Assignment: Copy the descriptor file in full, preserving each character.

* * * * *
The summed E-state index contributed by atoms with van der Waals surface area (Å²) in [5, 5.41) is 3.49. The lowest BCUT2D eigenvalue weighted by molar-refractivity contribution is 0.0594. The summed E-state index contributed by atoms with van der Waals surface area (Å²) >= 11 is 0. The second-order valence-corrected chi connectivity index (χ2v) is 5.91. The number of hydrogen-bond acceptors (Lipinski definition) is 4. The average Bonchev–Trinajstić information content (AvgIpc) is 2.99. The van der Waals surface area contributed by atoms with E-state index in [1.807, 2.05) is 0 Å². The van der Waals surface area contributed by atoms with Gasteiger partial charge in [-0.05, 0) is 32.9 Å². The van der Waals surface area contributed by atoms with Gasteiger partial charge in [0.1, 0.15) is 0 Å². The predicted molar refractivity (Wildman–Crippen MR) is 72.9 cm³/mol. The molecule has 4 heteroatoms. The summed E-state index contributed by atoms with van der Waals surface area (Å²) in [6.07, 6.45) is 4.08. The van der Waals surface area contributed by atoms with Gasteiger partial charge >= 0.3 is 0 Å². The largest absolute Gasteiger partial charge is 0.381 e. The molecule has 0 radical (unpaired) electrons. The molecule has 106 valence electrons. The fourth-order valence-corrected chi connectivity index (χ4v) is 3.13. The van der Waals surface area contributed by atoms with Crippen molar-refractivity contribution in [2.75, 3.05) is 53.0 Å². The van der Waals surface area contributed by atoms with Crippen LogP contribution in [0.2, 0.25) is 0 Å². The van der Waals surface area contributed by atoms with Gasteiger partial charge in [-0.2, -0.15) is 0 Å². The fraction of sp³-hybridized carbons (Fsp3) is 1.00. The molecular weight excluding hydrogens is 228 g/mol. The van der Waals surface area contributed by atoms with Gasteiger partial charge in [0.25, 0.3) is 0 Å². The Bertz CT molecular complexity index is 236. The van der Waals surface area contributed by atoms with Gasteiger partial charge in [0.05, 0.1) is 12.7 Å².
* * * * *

The summed E-state index contributed by atoms with van der Waals surface area (Å²) in [5, 5.41) is 3.49. The lowest BCUT2D eigenvalue weighted by molar-refractivity contribution is 0.0594. The summed E-state index contributed by atoms with van der Waals surface area (Å²) >= 11 is 0. The second-order valence-corrected chi connectivity index (χ2v) is 5.91. The number of hydrogen-bond acceptors (Lipinski definition) is 4. The average Bonchev–Trinajstić information content (AvgIpc) is 2.99. The van der Waals surface area contributed by atoms with E-state index in [1.807, 2.05) is 0 Å². The van der Waals surface area contributed by atoms with Gasteiger partial charge in [-0.05, 0) is 32.9 Å². The van der Waals surface area contributed by atoms with Gasteiger partial charge in [0.1, 0.15) is 0 Å². The predicted molar refractivity (Wildman–Crippen MR) is 72.9 cm³/mol. The molecule has 4 heteroatoms. The summed E-state index contributed by atoms with van der Waals surface area (Å²) in [6.07, 6.45) is 4.08. The van der Waals surface area contributed by atoms with Gasteiger partial charge >= 0.3 is 0 Å². The largest absolute Gasteiger partial charge is 0.381 e. The molecule has 0 radical (unpaired) electrons. The molecule has 106 valence electrons. The fourth-order valence-corrected chi connectivity index (χ4v) is 3.13. The van der Waals surface area contributed by atoms with Crippen molar-refractivity contribution in [2.75, 3.05) is 53.0 Å². The van der Waals surface area contributed by atoms with Crippen LogP contribution in [0.2, 0.25) is 0 Å². The van der Waals surface area contributed by atoms with Gasteiger partial charge in [-0.2, -0.15) is 0 Å². The fraction of sp³-hybridized carbons (Fsp3) is 1.00. The molecular weight excluding hydrogens is 228 g/mol. The van der Waals surface area contributed by atoms with Gasteiger partial charge in [0.25, 0.3) is 0 Å². The Bertz CT molecular complexity index is 236. The van der Waals surface area contributed by atoms with Gasteiger partial charge in [0.05, 0.1) is 12.7 Å².